Blake Herrington - Black Gunnison - light crck
Climbing the Black Canyon of the Gunnison, with a lead line and a haul line.

The first time my partner packed a haul rope, haul bag, and hauling device on a short rock route, it was NOT my idea. I was adamantly minimalist, hailing from the northwest where mountaineering and long scrambly rock climbs are the norm, with lots of easy alpine and very little steep terrain. I was a full devotee of the light-is-right ethos, meaning one rope, minimal gear, and climbing while wearing a pack.

So I put up a small fight when our planned route in Colorado’s Black Canyon of the Gunnison National Park, according to my partner, would necessitate hauling a bag and leading with a tag line hanging from my back side. Why not just clip extra shoes, jackets, water, and snacks to our harnesses? But despite the glamorized Black Canyon tradition of just the “rope, rack, and shirt on your back,” our 6mm static 60m rope and a 35L BD Stubby haul bag proved crucial for our send of Trilogy, a somewhat heady 5.12a which features a thin traverse toward a large corner, where neither partner should test the ‘R’ rating with a fall.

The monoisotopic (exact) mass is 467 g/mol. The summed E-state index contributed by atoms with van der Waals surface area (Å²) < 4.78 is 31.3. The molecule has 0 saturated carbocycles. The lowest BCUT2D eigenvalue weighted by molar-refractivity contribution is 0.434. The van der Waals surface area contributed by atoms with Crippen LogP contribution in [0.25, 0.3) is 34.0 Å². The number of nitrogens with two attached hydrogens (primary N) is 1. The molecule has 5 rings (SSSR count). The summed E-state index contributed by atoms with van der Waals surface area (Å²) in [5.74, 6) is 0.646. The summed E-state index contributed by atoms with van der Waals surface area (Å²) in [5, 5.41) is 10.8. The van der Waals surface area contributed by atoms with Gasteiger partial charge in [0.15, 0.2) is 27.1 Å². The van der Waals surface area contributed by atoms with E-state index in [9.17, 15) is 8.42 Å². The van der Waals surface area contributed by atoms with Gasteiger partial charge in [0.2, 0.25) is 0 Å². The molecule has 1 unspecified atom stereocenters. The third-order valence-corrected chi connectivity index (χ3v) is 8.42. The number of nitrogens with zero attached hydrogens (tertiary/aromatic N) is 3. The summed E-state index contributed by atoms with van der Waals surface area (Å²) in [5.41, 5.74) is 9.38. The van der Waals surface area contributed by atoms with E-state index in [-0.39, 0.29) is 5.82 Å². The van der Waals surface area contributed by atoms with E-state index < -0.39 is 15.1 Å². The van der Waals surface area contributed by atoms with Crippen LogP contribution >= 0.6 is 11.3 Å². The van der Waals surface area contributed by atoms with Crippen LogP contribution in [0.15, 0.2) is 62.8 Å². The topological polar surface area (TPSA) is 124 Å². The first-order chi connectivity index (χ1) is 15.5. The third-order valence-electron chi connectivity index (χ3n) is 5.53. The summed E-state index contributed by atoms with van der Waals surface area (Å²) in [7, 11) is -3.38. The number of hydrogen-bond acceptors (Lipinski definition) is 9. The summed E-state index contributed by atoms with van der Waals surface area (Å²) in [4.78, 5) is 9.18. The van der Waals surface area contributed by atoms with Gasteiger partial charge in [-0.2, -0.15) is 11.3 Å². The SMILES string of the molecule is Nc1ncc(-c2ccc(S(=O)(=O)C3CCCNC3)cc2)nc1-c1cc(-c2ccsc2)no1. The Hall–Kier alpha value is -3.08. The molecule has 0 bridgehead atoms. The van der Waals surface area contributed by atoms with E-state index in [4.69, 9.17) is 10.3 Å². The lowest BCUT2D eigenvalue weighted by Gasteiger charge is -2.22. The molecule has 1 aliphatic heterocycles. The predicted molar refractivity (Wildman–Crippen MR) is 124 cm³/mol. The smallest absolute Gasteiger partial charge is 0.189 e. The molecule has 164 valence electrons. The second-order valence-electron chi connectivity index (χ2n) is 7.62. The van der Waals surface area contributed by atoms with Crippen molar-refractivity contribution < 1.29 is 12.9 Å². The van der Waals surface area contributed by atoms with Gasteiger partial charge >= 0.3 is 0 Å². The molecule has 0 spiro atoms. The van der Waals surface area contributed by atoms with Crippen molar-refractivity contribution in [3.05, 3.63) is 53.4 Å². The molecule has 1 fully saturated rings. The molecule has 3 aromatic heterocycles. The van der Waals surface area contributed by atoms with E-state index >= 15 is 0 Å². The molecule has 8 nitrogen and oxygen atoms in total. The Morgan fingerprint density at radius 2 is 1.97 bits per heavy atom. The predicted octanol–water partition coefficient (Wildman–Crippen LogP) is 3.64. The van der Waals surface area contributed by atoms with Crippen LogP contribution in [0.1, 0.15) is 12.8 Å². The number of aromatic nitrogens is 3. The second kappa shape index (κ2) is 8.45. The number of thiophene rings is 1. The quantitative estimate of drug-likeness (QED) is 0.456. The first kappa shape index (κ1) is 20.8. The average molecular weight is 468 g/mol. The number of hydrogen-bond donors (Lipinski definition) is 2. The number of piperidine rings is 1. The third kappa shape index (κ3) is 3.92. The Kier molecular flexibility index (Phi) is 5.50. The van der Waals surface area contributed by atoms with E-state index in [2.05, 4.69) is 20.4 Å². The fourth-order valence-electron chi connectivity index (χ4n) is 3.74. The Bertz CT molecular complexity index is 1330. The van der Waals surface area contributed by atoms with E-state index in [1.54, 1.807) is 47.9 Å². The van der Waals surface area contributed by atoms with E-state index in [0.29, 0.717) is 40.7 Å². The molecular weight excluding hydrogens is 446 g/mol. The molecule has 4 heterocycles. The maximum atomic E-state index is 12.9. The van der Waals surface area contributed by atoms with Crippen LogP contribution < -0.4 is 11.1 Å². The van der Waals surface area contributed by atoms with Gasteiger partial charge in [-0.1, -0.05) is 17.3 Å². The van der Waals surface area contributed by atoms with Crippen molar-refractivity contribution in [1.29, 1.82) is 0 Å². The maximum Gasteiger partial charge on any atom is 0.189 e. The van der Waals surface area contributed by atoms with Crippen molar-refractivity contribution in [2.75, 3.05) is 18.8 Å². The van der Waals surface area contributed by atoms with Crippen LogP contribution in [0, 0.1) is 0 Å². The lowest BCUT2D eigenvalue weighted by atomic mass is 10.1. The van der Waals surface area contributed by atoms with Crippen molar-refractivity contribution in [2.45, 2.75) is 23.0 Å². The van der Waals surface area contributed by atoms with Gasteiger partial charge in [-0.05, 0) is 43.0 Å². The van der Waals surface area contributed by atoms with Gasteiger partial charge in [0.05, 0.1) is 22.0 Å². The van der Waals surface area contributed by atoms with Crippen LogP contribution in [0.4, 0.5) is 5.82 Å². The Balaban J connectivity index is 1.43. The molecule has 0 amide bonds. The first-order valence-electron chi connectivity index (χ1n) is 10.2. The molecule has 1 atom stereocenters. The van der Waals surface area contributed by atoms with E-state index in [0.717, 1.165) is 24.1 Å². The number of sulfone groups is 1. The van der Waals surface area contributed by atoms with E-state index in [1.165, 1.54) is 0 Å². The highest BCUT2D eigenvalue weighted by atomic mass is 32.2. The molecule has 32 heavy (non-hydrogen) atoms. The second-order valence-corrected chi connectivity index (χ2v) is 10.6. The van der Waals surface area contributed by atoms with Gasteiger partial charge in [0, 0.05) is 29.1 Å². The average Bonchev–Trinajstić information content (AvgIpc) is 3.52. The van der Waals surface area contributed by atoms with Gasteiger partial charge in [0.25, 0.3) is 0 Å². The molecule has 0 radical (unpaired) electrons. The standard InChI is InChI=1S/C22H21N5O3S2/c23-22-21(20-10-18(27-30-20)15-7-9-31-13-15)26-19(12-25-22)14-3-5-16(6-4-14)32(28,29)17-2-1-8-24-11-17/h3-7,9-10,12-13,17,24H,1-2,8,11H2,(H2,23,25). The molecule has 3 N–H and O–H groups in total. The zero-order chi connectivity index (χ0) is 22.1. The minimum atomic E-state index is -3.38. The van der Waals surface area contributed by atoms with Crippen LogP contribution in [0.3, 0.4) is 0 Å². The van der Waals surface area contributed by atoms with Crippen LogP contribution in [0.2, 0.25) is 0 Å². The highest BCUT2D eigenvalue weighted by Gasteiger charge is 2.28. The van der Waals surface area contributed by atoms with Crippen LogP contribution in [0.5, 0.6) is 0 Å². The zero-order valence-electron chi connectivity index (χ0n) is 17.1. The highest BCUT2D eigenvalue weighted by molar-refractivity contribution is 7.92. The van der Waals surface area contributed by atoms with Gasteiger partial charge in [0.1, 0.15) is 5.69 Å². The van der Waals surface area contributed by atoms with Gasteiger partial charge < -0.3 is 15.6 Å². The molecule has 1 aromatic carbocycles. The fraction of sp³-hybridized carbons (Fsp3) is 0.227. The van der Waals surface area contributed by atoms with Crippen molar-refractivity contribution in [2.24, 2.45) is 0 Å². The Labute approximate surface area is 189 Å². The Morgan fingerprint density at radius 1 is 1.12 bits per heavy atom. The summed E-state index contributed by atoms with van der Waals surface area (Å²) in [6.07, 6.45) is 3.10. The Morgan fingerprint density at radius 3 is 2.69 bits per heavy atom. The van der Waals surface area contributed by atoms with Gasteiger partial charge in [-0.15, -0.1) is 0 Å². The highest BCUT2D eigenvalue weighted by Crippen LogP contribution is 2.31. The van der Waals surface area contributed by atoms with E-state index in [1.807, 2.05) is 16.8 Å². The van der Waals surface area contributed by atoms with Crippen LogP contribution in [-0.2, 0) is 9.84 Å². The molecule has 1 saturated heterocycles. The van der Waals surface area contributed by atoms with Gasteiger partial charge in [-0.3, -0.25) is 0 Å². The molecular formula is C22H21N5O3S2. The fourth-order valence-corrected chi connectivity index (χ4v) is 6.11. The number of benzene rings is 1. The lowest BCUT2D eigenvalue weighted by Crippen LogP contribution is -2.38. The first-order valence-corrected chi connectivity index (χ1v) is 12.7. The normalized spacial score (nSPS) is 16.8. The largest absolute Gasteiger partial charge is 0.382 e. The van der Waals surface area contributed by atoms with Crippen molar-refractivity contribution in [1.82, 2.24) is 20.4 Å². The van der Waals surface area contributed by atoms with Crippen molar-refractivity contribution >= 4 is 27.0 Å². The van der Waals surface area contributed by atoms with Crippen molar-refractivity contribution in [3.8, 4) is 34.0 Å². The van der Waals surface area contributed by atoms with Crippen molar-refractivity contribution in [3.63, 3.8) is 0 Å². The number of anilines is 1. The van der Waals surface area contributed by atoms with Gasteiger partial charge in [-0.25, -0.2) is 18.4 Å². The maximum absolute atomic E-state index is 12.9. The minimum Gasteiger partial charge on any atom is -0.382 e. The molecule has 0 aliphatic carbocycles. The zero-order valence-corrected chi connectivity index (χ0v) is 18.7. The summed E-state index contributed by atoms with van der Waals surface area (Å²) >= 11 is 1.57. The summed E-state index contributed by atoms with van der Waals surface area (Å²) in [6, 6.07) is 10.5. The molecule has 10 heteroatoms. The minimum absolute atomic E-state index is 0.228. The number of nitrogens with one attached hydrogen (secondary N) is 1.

The added weight and extra time from dealing with this heavier kit didn’t become the problem I’d expected. Instead, it allowed us to bring more water and more layers while actually climbing lighter. This was especially helpful on pitches that we would have struggled through while carrying shoes and water on our harnesses, not to mention wearing a pack. The approach and descent were short and the route just under 1000’ of climbing. In this case, fast-and-light would have really meant slow, cold, dehydrated, not sending, and very little to no benefit.

Going forward, I can’t imagine tackling a similar climb (short-to-medium approach and descent, steep and technically challenging pitches or with scary fall potential) without some kind of hauling plan. Light is right, I discovered, until the climbing starts to get hard.